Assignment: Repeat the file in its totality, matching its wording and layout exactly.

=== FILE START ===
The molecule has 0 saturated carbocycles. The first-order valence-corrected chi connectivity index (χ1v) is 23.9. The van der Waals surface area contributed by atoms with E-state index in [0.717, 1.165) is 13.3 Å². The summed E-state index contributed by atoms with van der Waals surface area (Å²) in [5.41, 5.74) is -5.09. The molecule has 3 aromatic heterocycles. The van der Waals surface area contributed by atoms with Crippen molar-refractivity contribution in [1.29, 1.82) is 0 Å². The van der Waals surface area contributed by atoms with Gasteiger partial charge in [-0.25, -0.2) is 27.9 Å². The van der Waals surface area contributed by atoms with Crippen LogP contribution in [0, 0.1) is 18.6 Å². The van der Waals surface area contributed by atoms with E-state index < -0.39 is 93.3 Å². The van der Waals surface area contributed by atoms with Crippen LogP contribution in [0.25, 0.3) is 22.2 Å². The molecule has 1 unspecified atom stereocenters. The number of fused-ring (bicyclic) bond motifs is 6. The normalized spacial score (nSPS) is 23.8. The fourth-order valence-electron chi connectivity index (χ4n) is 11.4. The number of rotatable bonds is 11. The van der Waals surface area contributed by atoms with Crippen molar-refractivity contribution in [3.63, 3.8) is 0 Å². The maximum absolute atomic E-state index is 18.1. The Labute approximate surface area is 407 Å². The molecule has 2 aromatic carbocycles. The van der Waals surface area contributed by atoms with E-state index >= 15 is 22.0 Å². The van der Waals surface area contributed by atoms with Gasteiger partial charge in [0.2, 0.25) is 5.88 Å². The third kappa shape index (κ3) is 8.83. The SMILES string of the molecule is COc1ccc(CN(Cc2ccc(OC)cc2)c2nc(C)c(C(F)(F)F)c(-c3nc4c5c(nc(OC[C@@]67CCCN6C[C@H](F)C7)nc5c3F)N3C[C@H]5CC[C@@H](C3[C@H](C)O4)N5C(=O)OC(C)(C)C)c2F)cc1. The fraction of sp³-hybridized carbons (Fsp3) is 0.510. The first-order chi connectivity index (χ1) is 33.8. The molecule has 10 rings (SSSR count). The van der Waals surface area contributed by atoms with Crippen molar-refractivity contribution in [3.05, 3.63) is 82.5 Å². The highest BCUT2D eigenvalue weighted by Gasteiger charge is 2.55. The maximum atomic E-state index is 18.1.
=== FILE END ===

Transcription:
The molecule has 0 saturated carbocycles. The first-order valence-corrected chi connectivity index (χ1v) is 23.9. The van der Waals surface area contributed by atoms with E-state index in [0.717, 1.165) is 13.3 Å². The summed E-state index contributed by atoms with van der Waals surface area (Å²) in [5.41, 5.74) is -5.09. The molecule has 3 aromatic heterocycles. The van der Waals surface area contributed by atoms with Crippen molar-refractivity contribution in [1.29, 1.82) is 0 Å². The van der Waals surface area contributed by atoms with Gasteiger partial charge in [-0.25, -0.2) is 27.9 Å². The van der Waals surface area contributed by atoms with Crippen LogP contribution in [0, 0.1) is 18.6 Å². The van der Waals surface area contributed by atoms with E-state index < -0.39 is 93.3 Å². The van der Waals surface area contributed by atoms with Crippen LogP contribution in [0.25, 0.3) is 22.2 Å². The molecule has 1 unspecified atom stereocenters. The number of fused-ring (bicyclic) bond motifs is 6. The normalized spacial score (nSPS) is 23.8. The fourth-order valence-electron chi connectivity index (χ4n) is 11.4. The number of rotatable bonds is 11. The van der Waals surface area contributed by atoms with Crippen molar-refractivity contribution in [3.63, 3.8) is 0 Å². The maximum absolute atomic E-state index is 18.1. The Labute approximate surface area is 407 Å². The molecule has 2 aromatic carbocycles. The van der Waals surface area contributed by atoms with E-state index >= 15 is 22.0 Å². The van der Waals surface area contributed by atoms with Gasteiger partial charge in [0.2, 0.25) is 5.88 Å². The third kappa shape index (κ3) is 8.83. The SMILES string of the molecule is COc1ccc(CN(Cc2ccc(OC)cc2)c2nc(C)c(C(F)(F)F)c(-c3nc4c5c(nc(OC[C@@]67CCCN6C[C@H](F)C7)nc5c3F)N3C[C@H]5CC[C@@H](C3[C@H](C)O4)N5C(=O)OC(C)(C)C)c2F)cc1. The fraction of sp³-hybridized carbons (Fsp3) is 0.510. The first-order chi connectivity index (χ1) is 33.8. The molecule has 10 rings (SSSR count). The van der Waals surface area contributed by atoms with Crippen molar-refractivity contribution in [3.05, 3.63) is 82.5 Å². The highest BCUT2D eigenvalue weighted by Gasteiger charge is 2.55. The maximum atomic E-state index is 18.1.